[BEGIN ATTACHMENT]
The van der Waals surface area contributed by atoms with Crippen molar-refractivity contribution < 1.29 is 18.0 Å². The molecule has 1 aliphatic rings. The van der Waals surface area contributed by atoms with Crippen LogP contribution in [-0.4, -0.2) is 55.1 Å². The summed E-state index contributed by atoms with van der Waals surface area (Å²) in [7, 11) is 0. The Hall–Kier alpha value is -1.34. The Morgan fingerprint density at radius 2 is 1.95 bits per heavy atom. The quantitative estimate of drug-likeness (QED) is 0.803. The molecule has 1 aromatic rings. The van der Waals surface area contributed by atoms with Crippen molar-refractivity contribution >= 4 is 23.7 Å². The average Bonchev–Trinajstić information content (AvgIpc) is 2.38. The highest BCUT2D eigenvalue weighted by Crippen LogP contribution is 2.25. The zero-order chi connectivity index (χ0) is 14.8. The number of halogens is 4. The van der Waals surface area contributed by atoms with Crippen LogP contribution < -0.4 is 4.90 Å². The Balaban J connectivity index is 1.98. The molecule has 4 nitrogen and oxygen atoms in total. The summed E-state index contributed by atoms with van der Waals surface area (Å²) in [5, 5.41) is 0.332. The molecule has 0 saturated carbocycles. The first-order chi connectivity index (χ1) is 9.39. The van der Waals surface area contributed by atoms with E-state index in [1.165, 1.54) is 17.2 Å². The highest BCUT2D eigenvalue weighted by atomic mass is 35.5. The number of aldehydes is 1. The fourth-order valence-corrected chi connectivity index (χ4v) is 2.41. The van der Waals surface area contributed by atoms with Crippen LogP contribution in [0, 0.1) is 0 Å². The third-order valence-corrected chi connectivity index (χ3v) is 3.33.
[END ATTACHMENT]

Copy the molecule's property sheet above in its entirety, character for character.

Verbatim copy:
The van der Waals surface area contributed by atoms with Crippen molar-refractivity contribution < 1.29 is 18.0 Å². The molecule has 1 aliphatic rings. The van der Waals surface area contributed by atoms with Crippen LogP contribution in [-0.4, -0.2) is 55.1 Å². The summed E-state index contributed by atoms with van der Waals surface area (Å²) in [7, 11) is 0. The Hall–Kier alpha value is -1.34. The Morgan fingerprint density at radius 2 is 1.95 bits per heavy atom. The quantitative estimate of drug-likeness (QED) is 0.803. The molecule has 1 aromatic rings. The van der Waals surface area contributed by atoms with Crippen molar-refractivity contribution >= 4 is 23.7 Å². The average Bonchev–Trinajstić information content (AvgIpc) is 2.38. The highest BCUT2D eigenvalue weighted by Crippen LogP contribution is 2.25. The zero-order chi connectivity index (χ0) is 14.8. The number of halogens is 4. The van der Waals surface area contributed by atoms with Crippen LogP contribution < -0.4 is 4.90 Å². The Balaban J connectivity index is 1.98. The molecule has 4 nitrogen and oxygen atoms in total. The summed E-state index contributed by atoms with van der Waals surface area (Å²) in [5, 5.41) is 0.332. The molecule has 0 saturated carbocycles. The first-order chi connectivity index (χ1) is 9.39. The van der Waals surface area contributed by atoms with E-state index in [1.165, 1.54) is 17.2 Å². The highest BCUT2D eigenvalue weighted by atomic mass is 35.5. The number of aldehydes is 1. The fourth-order valence-corrected chi connectivity index (χ4v) is 2.41. The van der Waals surface area contributed by atoms with Crippen LogP contribution in [0, 0.1) is 0 Å². The third-order valence-corrected chi connectivity index (χ3v) is 3.33.